In this work, Dr. Link explains the extent of new, resurgent, and resistant diseases defying the abilities of science and medicine, or often finding strength in globalization or other facets of modernization.
Although medicine and sanitation in modernized countries are more advanced than ever before, over the past three decades we have seen the emergence of some 30 new diseases, such as HIV, SARS, and Ebola. Lyme Disease, Hepatitis C, Legionnaires’ Disease, and even Jacob-Creutzfeld, the human form of a disorder we know as Mad Cow, has made headlines. We are also facing a resurgence of diseases once thought nearly eradicated, including tuberculosis and smallpox, and the persistence of rare disorders such as leprosy.
Link also explains why such diseases are not prevented by our current systems, and why some rare diseases persist despite technology that could cure them. He offers insight into why we may not be able to predict or prevent factors such as mutations, and also shares thoughts about what we can do—as individuals, communities and countries—to reduce the dangers of disease. Including a basic review of elements that cause them—viruses, bacteria, parasites, and fungi among them—this work gives a brief history of human diseases and points out how the burden of disease has increased throughout the history of mankind.
Kurt Link, M.D. is a retired Internist who has authored several books, including Understanding the Vaccine Controversy (Praeger, 2005). He has also authored articles published in medical and scientific literature. A past Clinical Assistant Professor of Medicine at Cornell Medical College and The Medical College of Virginia, he recently retired after 40 years of active clinical practice.
Reviews"As modern medicine moved to conquer the inevitable harm of pernicious diseases such as TB, polio, and smallpox, the public became lulled into believing that science and medical technology were moving forward to defeat most any pathological condition. They were wrong, as the emergence of a host of new afflictions (AIDS, mad cow disease) and the destructive resurgence of old nemeses (TB, malaria) show. Link seeks to increase the understanding of diseases in this seven-part book. Part 1 provides a basic background on disease history and pathology of disease, including information on new and resurgent diseases. Part 2 reviews zoonosis, and parts 3-4 cover diseases of civilization and the environment, offering chapters on entities such as obesity, cancer, agroterrorism, and mercury and lead poisoning. Part 5 addresses diseases of unknown causes in chapters on, e.g., bird flu and SARS. Part 6 covers the harmful effects of global warming, and part 7 discusses future developments in prevention, research, and public health. In this extensive survey, Link offers a comprehensive overview of the diseases humankind faces now and might face someday, yielding many insights for the future. Topical index and extensive list of chapter references. Recommended. All readers interested in medicine, health, and the environment."—Choice, January 1, 2008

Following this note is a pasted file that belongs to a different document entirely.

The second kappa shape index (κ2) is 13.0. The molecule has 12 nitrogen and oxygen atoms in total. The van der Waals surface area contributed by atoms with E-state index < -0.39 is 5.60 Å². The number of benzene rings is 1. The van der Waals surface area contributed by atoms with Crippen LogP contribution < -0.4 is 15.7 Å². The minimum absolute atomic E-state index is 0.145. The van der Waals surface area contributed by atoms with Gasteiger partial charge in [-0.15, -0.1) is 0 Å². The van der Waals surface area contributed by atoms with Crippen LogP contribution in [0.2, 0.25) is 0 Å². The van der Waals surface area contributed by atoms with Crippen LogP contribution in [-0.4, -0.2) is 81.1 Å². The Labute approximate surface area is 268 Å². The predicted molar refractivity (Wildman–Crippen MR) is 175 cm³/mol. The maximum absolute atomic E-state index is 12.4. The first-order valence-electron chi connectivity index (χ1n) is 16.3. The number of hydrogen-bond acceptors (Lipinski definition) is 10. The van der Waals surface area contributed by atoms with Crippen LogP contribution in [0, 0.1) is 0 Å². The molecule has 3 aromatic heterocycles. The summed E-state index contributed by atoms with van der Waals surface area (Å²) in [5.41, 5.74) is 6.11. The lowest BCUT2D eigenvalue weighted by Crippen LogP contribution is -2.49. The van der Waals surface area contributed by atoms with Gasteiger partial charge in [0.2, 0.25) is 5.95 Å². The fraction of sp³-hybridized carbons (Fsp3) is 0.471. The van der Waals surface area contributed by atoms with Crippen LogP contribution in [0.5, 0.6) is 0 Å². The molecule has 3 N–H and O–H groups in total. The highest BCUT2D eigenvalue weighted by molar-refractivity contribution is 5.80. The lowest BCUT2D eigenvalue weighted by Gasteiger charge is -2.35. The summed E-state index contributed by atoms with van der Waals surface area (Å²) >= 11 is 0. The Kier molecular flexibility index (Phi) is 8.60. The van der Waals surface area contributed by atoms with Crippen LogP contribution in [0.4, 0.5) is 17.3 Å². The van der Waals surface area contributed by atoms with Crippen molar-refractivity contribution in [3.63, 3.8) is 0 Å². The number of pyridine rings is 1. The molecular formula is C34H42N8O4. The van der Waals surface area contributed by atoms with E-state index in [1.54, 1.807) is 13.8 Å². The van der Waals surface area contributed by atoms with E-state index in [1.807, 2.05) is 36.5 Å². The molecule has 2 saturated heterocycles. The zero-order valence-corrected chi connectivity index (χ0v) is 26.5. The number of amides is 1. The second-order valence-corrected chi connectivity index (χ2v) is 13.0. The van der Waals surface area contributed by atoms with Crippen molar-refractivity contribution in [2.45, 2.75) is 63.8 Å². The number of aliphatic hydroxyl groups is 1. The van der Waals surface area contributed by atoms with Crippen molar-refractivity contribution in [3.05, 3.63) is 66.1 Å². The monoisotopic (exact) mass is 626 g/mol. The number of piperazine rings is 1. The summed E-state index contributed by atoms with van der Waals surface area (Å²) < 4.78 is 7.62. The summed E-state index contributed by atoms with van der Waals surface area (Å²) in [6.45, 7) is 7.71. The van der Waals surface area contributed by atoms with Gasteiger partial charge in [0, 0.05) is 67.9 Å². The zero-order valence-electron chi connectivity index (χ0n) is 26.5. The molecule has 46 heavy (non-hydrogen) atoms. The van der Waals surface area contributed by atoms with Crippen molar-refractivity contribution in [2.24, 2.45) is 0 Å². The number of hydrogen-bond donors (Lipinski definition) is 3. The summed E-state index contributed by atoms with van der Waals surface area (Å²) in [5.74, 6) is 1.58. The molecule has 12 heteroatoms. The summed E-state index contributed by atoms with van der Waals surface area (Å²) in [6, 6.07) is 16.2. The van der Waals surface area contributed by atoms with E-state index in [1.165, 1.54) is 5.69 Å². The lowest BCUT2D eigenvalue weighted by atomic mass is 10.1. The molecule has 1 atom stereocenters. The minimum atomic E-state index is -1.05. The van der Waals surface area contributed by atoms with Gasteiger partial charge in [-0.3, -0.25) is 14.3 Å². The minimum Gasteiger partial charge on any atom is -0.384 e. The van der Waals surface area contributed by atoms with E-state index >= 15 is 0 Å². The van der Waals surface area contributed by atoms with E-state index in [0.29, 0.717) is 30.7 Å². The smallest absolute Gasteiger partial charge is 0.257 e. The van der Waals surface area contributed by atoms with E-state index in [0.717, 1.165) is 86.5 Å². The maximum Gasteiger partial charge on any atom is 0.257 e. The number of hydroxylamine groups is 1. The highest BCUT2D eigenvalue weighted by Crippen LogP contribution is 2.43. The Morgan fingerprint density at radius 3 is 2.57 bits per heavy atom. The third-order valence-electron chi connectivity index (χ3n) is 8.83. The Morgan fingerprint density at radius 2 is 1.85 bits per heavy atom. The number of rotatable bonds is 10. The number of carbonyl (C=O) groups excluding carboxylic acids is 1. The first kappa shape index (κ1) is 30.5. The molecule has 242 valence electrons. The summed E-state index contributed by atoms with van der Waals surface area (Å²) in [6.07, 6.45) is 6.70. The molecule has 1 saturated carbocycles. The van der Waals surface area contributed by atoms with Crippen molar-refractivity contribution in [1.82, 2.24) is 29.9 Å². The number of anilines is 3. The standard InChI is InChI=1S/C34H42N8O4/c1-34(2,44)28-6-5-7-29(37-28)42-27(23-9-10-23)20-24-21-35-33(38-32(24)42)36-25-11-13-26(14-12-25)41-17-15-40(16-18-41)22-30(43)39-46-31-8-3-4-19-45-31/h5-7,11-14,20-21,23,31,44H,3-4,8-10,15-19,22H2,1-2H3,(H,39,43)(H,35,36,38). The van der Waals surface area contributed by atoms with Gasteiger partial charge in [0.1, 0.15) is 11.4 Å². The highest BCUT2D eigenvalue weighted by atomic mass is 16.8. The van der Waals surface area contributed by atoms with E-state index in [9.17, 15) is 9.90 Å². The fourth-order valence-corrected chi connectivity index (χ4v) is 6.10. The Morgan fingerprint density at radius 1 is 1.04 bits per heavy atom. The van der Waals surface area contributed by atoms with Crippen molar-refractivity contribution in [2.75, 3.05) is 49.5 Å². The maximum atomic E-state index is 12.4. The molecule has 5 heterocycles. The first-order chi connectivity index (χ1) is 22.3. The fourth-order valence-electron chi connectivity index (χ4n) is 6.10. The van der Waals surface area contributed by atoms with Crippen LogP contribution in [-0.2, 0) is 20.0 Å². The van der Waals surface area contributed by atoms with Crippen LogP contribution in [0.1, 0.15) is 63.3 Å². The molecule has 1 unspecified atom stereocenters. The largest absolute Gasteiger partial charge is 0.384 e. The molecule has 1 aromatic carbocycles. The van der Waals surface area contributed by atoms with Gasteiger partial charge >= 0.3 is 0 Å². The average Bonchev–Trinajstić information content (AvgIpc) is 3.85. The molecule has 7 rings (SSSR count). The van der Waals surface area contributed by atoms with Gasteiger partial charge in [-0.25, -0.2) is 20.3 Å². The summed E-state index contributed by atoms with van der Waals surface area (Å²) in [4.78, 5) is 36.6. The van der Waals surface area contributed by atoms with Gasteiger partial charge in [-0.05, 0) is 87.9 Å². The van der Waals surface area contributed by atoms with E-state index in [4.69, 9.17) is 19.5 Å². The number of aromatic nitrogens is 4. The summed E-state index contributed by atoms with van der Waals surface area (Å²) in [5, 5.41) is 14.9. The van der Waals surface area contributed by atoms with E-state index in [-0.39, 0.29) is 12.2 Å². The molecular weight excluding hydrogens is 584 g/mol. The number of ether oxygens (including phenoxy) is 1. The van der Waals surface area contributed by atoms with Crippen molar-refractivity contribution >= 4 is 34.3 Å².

"Link, a former professor of medicine at Cornell Medical College, begins this overview of infectious disease with a short introduction to relevant terminology, history, and methods of transmission. Concise entries on a wide variety of new and resurgent diseasestuberculosis, malaria, hanta, babesiosis, bird Flu, HIV, SARS, West Nileprovide basic facts that could be used as a starting point for research. Link also offers succinct discussions of the impact of animal diseases on humans, potential relationships between infection and chronic illnesses, the possible effects of the environment on our health, and promising trends in public health."—Library Journal (web review), July 10, 2007
"Aimed at a general audience, this volume by Link provides a broad overview of the variety of disease threats that threaten the health and lives of people around the world. He provides a basic description of types of disease organisms and disease vectors and then discusses a host of individual disease pathologies in terms of both how they affect human health and their prevalence around the world. He also discusses the health effects of environmental toxins and global climate change. Concluding chapters discuss disease prevention issues and public health efforts."—SciTech Book News, September 1, 2007